Where it runs into trouble is how it combines those images to push forward a central message, a message that isn't really much different from Koyannisqatsi, which was made over 30 years ago. The film opens with quiet images of natural environments and of the deserted structures of ancient civilizations. It then contrasts these with the hustle and bustle of the modern world, of cars on freeways and people going about their busy lives (usually shown in fast motion). Along with this, the viewer is also bombarded with genuinely disturbing images of robotic technology and animals being unceremoniously slaughtered in factories. The message is clear: somewhere along the line, the world has changed from a primarily natural environment to an artificial one, one dominated by assembly-line habits and an overreliance on technology, where spiritual concerns are more secondary (but crucially not quite dead). I suppose there's nothing inherently wrong with this point. In fact, I agree with it completely. It's just tough to shake the feeling that Fricke has already made this point before, and better, with his past films. Still though, it's recommended viewing for the spectacular quality of the images alone, and if you're new to Fricke's work, there's a good chance you're going to come away from it legitimately impressed. 7/10.

The Leopard - Certain films draw you immediately into their worlds, while others take a little while for the viewer to get acclimated to their style and pace. Luchino Visconti's 1963 film adaptation of the Giuseppe di Lampedusa's novel is more the latter than the former, but once it starts to gain momentum, it doesn't let up. For anyone unfamiliar with the history of 1860s Sicily, and I would include myself in that group, the material in the early going, with the introduction of the characters and the focus mainly on the country's political situation, is somewhat hard work. It isn't until the second hour that the film settles down and finds its focus. The narrative follows a respected but aging prince who finds his influence diminishing in a world of political revolution. After leaving his estate to journey to his country home with his family, the prince starts to plan a marriage between his handsome nephew and the mayor's daughter, in the hopes of ensuring his family has a prosperous future. The prince has class and respect but diminishing influence, while the mayor has considerable influence but no class and respect.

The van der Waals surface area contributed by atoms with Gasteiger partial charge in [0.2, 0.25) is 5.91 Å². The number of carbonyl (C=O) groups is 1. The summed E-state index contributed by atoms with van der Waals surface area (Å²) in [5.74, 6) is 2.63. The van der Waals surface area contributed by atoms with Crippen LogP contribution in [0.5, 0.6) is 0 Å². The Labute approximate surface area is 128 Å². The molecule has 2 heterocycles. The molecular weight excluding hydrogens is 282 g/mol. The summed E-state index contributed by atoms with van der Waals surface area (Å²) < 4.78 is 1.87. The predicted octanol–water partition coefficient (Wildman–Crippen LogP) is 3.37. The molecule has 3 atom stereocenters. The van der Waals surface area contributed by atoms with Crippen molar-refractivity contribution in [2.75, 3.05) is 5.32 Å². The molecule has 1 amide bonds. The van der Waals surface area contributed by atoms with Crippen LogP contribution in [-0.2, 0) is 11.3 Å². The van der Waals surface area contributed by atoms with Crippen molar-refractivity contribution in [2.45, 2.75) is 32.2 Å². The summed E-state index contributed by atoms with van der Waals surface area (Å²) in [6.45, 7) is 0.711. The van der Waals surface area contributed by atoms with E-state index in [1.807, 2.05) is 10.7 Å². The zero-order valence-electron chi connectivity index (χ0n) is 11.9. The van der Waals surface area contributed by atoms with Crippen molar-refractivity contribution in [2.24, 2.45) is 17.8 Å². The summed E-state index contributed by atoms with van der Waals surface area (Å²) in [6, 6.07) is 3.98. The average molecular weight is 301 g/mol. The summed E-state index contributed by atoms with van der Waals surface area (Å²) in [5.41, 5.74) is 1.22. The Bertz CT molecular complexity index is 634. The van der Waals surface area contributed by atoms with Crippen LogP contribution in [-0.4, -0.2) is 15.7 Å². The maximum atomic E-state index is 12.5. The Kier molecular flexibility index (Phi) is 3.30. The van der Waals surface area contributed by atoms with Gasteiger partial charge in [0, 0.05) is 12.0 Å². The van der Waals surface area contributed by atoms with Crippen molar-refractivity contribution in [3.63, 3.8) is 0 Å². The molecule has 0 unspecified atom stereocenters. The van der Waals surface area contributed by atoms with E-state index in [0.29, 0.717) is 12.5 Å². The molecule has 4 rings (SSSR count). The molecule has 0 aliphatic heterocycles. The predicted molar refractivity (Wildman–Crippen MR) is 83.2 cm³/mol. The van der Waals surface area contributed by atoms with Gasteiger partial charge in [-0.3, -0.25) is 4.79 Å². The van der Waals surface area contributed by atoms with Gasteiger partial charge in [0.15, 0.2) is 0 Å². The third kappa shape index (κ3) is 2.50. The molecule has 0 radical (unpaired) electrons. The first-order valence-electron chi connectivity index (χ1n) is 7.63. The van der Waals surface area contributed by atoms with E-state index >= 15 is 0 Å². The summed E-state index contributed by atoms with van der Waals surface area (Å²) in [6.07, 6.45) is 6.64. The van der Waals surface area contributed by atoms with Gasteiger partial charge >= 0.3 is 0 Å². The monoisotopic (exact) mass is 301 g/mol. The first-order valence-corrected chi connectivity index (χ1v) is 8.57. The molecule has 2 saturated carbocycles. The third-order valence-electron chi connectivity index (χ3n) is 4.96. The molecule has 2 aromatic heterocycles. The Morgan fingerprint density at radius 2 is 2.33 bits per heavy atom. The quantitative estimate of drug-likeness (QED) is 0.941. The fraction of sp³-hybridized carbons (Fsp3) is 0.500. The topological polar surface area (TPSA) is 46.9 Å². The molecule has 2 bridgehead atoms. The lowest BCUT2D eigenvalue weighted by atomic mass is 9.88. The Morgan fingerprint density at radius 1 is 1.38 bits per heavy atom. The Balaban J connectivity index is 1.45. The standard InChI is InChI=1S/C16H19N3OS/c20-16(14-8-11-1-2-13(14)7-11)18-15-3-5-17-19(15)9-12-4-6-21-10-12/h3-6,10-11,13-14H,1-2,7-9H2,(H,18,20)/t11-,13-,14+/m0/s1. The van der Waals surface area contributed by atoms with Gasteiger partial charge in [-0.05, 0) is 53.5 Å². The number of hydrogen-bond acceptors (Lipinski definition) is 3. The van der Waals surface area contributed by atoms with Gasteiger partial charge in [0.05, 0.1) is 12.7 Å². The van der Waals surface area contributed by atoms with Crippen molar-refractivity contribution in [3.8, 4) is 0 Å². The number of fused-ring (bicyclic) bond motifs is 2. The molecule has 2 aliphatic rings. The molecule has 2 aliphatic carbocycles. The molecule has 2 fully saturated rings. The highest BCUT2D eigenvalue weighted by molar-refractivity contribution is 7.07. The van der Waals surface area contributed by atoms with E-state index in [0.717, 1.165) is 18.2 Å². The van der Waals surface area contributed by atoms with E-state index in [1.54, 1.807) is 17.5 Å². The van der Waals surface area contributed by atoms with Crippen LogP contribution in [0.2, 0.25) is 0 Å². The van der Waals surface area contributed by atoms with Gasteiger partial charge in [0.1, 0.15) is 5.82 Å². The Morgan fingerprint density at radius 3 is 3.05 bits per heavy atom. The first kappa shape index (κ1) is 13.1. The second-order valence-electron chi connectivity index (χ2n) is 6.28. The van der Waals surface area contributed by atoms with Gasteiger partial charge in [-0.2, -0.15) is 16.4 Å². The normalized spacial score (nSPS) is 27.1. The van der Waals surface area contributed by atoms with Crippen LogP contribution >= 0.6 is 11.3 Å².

This is all fairly melodramatic material, but the film is redeemed through its direction and cinematography, which are exemplary, and the three central performances. It's nice to see Alain Delon in a role that allows him to traverse a wider range of emotions than the constant poker face he has in Jean-Pierre Melville's films, and Claudia Cardinale playfully bites her lip a couple times and it's one of the sexiest things I've ever seen. Really though, it's Burt Lancaster that dominates this film, even though his voice is dubbed over in Italian. Lancaster called his performance in the film his best ever, and it's tough to argue with his assessment (although J.J. Hunsecker would probably have something to say about that, and I have a soft spot for his final film appearance as Moonlight Graham in Field Of Dreams). It's a performance that asserts his natural overpowering screen presence, and yet his character is one who is lamenting his increasing irrelevance. Late in the film, his character muses: "We were the leopards, the lions, those who take our place will be jackals and sheep, and the whole lot of us - leopards, lions, jackals and sheep - will continue to think ourselves the salt of the earth." The prince's status may be diminishing, but Lancaster the actor will always be a leopard, a lion. 8/10.

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Post Re: Last Movie You Watched
McCabe & Mrs Miller (1971) : 2 3/4 Stars